Archive for June, 2011
The New York Times has an interesting overview of the many African Americans moving back to the South:
The economic downturn has propelled a striking demographic shift: black New Yorkers, including many who are young and college educated, are heading south. About 17 percent of the African-Americans who moved to the South from other states in the past decade came from New York, far more than from any other state… Of the 44,474 who left New York State in 2009, more than half, or 22,508, went to the South….
The article strongly accents economic reasons, but is there more here? One professor quoted in the article cites many African Americans’ spiritual and emotional (family) ties to the South as reasons for the reverse migration.
Recounting police abuse of her in New York, one black resident who has left suggests that the white racism now in New York is often as bad the old South:
“My grandmother’s generation left the South and came to the North to escape segregation and racism,” she said. “Now, I am going back because New York has become like the old South in its racial attitudes.”
She is likely right. Social science research shows that whites’ everyday racism does not really know geographical boundaries. Is it the case that the white majority in the South did not so much as catch up with the rest of the “liberal” country on racial matters, but rather that much of the rest of white America seems to be acting more like the racial ways that too many in the white South have long been famous for?
What do you make of the reasons given for the large African American migration back to the South?
(Note: Isabel Wilkerson, pulitzer prize winning NY Times journalist and now professor, has a major and fairly new book, The Warmth of Other Suns: The Epic Story of America’s Great Migration that I have just started looking at, and it may be of interest on the migrations north and south.)
People sometimes contend we are in a post-racial America, but you have to be pretty naïve or deceptive to really say that. It is not just colorblind racism, it is usually intentional deception when whites say “I don’t see race” or “we live in a pro-racial society.” Most know better from their daily lives as much social science data on whites’ backstage discussions reveals.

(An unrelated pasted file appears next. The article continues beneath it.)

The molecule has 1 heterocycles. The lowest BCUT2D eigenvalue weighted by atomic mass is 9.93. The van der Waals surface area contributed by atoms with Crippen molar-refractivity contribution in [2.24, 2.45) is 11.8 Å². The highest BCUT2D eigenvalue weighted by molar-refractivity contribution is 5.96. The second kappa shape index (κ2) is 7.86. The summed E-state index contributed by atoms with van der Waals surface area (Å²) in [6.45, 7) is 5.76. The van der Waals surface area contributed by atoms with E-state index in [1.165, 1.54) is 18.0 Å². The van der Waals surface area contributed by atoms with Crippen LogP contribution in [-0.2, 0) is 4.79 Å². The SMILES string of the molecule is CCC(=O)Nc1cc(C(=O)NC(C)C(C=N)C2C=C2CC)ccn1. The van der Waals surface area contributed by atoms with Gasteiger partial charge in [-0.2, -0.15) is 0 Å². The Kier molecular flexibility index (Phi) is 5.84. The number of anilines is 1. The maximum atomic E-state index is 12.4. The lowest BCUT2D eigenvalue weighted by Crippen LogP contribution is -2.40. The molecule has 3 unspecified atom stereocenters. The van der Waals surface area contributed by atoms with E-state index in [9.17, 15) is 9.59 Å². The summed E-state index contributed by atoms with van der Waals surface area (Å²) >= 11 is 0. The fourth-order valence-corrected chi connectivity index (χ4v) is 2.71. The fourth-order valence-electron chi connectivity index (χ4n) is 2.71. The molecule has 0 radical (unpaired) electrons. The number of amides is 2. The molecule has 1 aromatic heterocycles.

Some have asked about how our old and deep racial framing gets perpetuated, A very good example of how the 400-year-old white racial frame is perpetuated can be seen in the ongoing contemporary celebration and viewing of the old white racist movie, Gone with the Wind.
CNN has this long article on the recent celebrations of 75 years of the novel. And in “post-racial America” and world, it is still making huge amounts of money, as a book and as a film that teaches people everywhere lies and misrepresentations of the old, brutal, and bloody slaveholding South:
More than 30 million copies of the Pulitzer Prize-winning novel are in print worldwide, . . . [and] Selznick’s 1939 adaptation finishes atop most reckonings of the biggest-earning films of all-time, …. Throw in sequels, licensing and merchandise, and …. “It’s making more money now than it ever did in Mitchell’s lifetime,” says John Wiley…
That means huge numbers of people are still reading the novel or watching the movie worldwide, probably many each hour of each day of each year. People still meet to really celebrate for two days the highly racist book and movie, as 100 folks did recently, including at least one person of color. They met at the Marietta Gone With the Wind Museum, not far from Mitchell’s Atlanta grave. Interestingly, they had a GWTW museum before we had a museum in Washington, D.C. to deal with our heritage of slavery. And this is about the only weak criticism in the CNN story:
Of course, the book does have political problems of its own. Its apologetic depiction of slavery and liberal use of the N-word are hard for modern audiences to overlook.
So that is the best CNN can do as a critique of the novel and the movie—“political problems”—as though GWTW’s rather rosy depictions of slavery and plantations are somehow just debatable “problems” of a political sort? Actually, GWTW as novel and movie is more like the contemporary denial histories of the European Holocaust. We, or at least many of us, are still in denial about the brutality and oppressiveness of our long racist history–and the lasting consequences.
At least as sad as the rosy celebrations of America’s slave labor camps–called plantations and slave farms—and their fictional Civil War history is the fact that CNN thought a mostly positive review of celebrations of Gone with the Wind was in order. Clearly, not even the media are ready to take on a real critique of the depth and reality of the North American racial foundation we call slavery. No mention of that reality in this story, or how the novel, movie, and celebrations get our history quite wrong.